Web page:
My Pre-story 

Syphilis is called The Great Imitator. It can look like any number of diseases. In its first stage, the only evidence of infection is a painless sore at the bacteria’s entry point: Syphilis test. Weeks later, as the bacteria multiplies, skin rashes bloom on the palms of the hands and bottoms of the feet. Other traits of this stage include fever, headaches, muscle aches, sore throat and fatigue. These symptoms eventually disappear, and the patient progresses into the latent phase, which shows no external signs. But if left untreated, after a decade or more, syphilis will reemerge in up to 30% of patients, capable of wreaking horror on a wide range of organ systems. Dr. Marion Sims, president of the American Medical Association in 1876, called it a “terrible scourge, which begins with lamb-like mildness and ends with lion-like rage that ruthlessly destroys everything in its way.

The history

Italian physicians described French soldiers covered with boils from Syphilis tests dying from a sexually transmitted disease. As the affliction spread, Italians called Syphilis the French Disease. The French blamed the Neopolitans. It was also called the German, Polish or Spanish disease, depending on which neighbour one wanted to blame. Even its name bears the shame of divine judgement. It comes from a 16th-century poem about a shepherd, Syphilus, who offended the god Apollo and was punished with a hideous disease.

Around the same time, the Public Health Service launched an effort to record the natural history of syphilis. Situated in Tuskegee, Alabama, the infamous study recruited 600 black men. By the early 1940s, penicillin became widely available and was found to be a reliable cure, but the treatment was withheld from the study participants. Outrage over the ethical violations would cast a stain across syphilis research for decades to come and fuel generations of mistrust in the medical system among Black Americans that continues to this day.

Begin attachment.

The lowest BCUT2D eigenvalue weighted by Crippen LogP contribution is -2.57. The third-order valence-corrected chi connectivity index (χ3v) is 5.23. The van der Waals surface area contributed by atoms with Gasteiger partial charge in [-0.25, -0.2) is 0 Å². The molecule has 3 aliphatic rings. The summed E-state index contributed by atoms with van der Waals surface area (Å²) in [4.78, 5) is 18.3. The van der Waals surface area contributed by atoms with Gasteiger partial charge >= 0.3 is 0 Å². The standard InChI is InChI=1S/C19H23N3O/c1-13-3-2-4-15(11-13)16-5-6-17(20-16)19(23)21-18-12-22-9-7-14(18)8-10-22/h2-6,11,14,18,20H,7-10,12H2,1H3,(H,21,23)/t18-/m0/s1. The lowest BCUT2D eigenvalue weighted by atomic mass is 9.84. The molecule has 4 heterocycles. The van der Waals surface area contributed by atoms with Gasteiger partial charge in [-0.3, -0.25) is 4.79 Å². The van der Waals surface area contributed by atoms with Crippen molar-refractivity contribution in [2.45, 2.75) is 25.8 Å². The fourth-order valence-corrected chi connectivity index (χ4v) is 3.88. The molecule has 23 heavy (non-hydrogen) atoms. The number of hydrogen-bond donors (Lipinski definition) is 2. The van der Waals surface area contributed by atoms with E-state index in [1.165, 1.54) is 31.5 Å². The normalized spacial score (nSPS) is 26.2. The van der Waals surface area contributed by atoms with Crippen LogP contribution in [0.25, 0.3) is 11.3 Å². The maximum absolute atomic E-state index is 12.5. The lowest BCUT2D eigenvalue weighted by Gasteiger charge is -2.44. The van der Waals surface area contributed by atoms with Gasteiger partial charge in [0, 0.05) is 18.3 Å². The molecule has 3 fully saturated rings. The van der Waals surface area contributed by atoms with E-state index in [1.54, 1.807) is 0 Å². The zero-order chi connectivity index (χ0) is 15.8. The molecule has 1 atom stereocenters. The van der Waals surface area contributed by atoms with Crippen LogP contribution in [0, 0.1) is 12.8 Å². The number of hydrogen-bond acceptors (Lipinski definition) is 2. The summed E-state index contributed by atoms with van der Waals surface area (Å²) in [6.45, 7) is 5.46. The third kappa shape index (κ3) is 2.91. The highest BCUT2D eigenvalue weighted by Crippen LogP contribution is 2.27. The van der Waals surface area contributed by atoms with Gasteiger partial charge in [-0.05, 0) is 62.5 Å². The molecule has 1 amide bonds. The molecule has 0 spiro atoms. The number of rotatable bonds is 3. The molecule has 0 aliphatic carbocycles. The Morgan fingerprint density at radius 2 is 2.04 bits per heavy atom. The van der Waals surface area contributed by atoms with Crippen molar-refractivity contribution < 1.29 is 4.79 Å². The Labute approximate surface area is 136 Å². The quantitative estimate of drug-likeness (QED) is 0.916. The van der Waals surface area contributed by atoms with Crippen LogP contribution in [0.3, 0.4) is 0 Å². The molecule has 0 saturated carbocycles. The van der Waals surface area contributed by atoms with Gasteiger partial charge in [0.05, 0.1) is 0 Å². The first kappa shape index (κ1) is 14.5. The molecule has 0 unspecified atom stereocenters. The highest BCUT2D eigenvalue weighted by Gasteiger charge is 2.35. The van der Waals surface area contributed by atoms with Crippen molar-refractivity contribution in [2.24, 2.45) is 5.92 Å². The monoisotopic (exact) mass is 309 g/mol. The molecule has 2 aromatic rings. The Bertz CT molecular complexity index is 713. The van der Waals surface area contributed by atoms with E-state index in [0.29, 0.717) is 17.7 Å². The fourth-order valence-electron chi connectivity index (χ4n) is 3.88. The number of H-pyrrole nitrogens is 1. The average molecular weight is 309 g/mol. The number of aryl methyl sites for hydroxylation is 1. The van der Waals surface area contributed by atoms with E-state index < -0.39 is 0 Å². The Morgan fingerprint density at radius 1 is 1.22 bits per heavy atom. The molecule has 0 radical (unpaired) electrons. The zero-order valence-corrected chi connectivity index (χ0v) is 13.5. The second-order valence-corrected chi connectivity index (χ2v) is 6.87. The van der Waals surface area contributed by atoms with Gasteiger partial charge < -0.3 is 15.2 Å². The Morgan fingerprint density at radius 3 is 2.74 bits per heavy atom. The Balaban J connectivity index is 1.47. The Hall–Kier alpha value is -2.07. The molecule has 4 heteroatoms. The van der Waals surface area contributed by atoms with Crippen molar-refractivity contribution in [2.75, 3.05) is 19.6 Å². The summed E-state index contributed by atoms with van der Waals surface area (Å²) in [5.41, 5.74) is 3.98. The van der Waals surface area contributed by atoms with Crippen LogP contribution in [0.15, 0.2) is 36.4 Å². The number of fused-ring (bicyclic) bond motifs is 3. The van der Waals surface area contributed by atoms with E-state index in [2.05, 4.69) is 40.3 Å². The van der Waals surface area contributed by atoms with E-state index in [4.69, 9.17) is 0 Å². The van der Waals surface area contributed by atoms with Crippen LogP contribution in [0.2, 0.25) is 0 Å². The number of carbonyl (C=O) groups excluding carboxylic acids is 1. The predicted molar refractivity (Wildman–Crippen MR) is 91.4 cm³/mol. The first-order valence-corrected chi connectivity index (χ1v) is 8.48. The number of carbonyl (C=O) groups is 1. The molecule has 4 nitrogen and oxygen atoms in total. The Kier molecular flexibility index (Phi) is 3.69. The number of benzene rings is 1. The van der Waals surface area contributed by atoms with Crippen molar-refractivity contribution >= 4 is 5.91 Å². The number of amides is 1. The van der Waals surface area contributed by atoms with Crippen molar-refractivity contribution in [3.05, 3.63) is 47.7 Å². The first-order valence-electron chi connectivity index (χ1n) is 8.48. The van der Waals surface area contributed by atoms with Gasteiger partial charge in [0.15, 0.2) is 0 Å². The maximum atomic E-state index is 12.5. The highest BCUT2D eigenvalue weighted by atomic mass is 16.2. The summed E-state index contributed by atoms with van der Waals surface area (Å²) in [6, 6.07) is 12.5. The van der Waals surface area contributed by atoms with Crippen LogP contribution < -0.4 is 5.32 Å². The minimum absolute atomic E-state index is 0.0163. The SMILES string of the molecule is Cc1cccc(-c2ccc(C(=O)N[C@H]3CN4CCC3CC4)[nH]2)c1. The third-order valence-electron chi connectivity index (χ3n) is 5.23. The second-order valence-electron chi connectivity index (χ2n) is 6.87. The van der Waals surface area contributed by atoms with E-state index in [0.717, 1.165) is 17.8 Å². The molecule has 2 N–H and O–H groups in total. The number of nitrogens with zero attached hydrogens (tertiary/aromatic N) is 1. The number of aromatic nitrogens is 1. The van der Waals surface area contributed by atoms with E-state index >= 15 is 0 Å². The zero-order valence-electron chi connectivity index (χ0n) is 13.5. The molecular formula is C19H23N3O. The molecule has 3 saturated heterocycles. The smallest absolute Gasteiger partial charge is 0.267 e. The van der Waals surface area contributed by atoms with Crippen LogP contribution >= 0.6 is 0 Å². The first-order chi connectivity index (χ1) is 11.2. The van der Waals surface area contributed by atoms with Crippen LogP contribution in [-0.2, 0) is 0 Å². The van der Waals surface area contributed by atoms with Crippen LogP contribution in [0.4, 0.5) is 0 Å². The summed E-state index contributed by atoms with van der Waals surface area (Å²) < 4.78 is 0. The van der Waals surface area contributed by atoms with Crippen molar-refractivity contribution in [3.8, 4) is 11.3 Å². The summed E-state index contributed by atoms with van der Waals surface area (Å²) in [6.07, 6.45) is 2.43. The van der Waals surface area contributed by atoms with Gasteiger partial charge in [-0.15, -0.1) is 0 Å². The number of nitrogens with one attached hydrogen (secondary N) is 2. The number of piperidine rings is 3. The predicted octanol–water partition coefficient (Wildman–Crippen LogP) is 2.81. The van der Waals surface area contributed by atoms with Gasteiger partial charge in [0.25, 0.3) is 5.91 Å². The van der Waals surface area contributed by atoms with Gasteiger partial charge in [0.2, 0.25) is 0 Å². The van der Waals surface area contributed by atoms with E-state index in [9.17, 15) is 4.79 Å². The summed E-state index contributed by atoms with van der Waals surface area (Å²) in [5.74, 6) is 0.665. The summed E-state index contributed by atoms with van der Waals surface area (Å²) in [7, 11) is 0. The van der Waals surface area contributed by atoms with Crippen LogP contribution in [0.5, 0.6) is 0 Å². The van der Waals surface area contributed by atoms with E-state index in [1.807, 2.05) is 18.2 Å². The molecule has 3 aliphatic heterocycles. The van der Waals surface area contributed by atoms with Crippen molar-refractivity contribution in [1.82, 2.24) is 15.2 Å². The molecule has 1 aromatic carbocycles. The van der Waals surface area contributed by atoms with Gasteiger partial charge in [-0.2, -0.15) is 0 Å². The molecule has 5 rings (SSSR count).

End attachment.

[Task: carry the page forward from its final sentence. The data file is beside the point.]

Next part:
With the introduction of penicillin, cases began to plummet. Twice, the CDC has announced efforts to wipe out the disease — once in the 1960s and again in 1999.

It can be cured with injectable penicillin.

In the latest effort, the CDC announced that the United States had “a unique opportunity to eliminate syphilis within its borders,” thanks to historically low rates, with 80% of counties reporting zero cases. The concentration of cases in the South “identifies communities in which there is a fundamental failure of public health capacity,” the agency noted, adding that elimination — which it defined as fewer than 1,000 cases a year — would “decrease one of our most glaring racial disparities in health.”

Two years after the campaign began, Syphilis testing cases started climbing, first among gay men and later among heterosexuals. Cases in women started accelerating in 2013. Followed shortly by rising numbers of babies born with syphilis. The reasons for failure are complex. People relaxed safer sex practices after the advent of potent HIV combination therapies, increased methamphetamine use drove riskier behaviour, and an explosion of online dating made it hard to track and test sexual partners, according to Dr Ina Park, medical director of the California Prevention Training Center at the University of California San Francisco.